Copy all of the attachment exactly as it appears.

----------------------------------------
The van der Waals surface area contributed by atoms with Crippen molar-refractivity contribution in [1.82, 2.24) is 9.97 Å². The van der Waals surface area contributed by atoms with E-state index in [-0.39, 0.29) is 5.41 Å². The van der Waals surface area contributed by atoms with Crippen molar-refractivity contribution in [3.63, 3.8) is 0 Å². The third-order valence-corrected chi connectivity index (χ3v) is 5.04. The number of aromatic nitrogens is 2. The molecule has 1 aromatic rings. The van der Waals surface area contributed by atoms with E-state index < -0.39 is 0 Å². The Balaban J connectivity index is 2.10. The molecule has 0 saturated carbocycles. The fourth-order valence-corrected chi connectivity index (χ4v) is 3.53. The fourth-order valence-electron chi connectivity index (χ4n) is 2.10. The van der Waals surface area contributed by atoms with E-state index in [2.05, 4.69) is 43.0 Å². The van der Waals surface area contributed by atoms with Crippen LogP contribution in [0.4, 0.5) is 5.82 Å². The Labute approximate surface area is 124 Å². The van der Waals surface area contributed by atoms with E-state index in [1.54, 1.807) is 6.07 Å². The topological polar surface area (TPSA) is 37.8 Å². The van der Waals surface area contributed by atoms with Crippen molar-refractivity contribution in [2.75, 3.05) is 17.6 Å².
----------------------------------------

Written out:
The van der Waals surface area contributed by atoms with Crippen molar-refractivity contribution in [1.82, 2.24) is 9.97 Å². The van der Waals surface area contributed by atoms with E-state index in [-0.39, 0.29) is 5.41 Å². The van der Waals surface area contributed by atoms with Crippen molar-refractivity contribution in [3.63, 3.8) is 0 Å². The third-order valence-corrected chi connectivity index (χ3v) is 5.04. The number of aromatic nitrogens is 2. The molecule has 1 aromatic rings. The van der Waals surface area contributed by atoms with E-state index < -0.39 is 0 Å². The Balaban J connectivity index is 2.10. The molecule has 0 saturated carbocycles. The fourth-order valence-corrected chi connectivity index (χ4v) is 3.53. The fourth-order valence-electron chi connectivity index (χ4n) is 2.10. The van der Waals surface area contributed by atoms with E-state index in [2.05, 4.69) is 43.0 Å². The van der Waals surface area contributed by atoms with Crippen LogP contribution in [0.4, 0.5) is 5.82 Å². The Labute approximate surface area is 124 Å². The van der Waals surface area contributed by atoms with E-state index in [1.54, 1.807) is 6.07 Å². The topological polar surface area (TPSA) is 37.8 Å². The van der Waals surface area contributed by atoms with Crippen molar-refractivity contribution in [2.75, 3.05) is 17.6 Å².